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Thursday, August 18, 2011

Families of 9/11 victims mourn across the globe

Families of 9/11 victims mourn across the globe
Most foreigners who lost loved ones that day had little urge to wave a flag. And many questioned the politics and wars that followed. Where, then, did they fit?

Yvonne Kennedy had handed the itinerary for her North American vacation to her son with trademark black humor. "This is just in case the terrorists get me," the 62-year-old said — as she always did — before she set out on her adventure, a retirement gift she'd given herself after a nearly 30-year career with the Red Cross.

One year after the attacks, Kennedy traveled from his home in Sydney to Washington, D.C., to attend a memorial service in honor of those killed on American Airlines Flight 77. At the ceremony.
A world away from ground zero, In a Lithuanian cemetery, the twin towers still stand. Vladimir Gavriushin lays white roses near the 6-foot granite replicas of the World Trade Center's skyscrapers,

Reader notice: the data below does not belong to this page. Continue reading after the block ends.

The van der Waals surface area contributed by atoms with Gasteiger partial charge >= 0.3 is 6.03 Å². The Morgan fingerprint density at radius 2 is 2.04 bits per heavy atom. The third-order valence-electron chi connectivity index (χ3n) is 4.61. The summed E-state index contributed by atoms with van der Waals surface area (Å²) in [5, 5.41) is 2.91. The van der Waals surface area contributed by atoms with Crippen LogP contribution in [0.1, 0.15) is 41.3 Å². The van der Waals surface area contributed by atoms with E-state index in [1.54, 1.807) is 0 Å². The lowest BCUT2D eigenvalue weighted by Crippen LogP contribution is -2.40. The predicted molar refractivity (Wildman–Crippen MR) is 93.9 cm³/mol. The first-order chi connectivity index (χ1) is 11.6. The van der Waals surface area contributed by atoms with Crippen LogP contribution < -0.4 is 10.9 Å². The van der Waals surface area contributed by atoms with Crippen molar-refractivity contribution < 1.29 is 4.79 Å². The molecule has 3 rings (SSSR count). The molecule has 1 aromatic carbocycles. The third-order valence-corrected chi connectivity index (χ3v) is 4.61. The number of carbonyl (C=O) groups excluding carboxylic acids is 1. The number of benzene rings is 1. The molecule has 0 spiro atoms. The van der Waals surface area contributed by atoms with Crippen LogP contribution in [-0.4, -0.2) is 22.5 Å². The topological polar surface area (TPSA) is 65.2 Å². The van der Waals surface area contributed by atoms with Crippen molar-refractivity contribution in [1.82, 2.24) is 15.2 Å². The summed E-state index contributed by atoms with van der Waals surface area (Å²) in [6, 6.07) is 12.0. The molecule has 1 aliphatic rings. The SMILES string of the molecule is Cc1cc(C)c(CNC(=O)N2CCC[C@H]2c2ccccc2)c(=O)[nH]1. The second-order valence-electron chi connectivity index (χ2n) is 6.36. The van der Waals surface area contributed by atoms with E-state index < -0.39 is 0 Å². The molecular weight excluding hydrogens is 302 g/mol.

A memorial he built to honor his daughter Yelena, one of the nearly 3,000 people killed on Sept. 11.
Gavriushin has buried rocks from ground zero under these tombstone towers, far from the place Yelena died — a place he can no longer afford to visit. And so, as the 10-year anniversary of the terrorist attacks approaches, he mourns for Yelena here, at his own ground zero.
He remembers frantically calling his daughter that day amid the terrified crowds in Brooklyn, where he was at the time: "She never answered."
As people from London to New Zealand learned their loved ones were among the dead. But though the pain transcended borders, foreign families have battled to cope with their loss from afar.
For some, it was impossible to make healing pilgrimages to the site of the tragedy, or to grieve alongside a community that understood their pain. Sept. 11 itself — a day that, for Americans, is inextricably tied to national identity, politics and patriotism.

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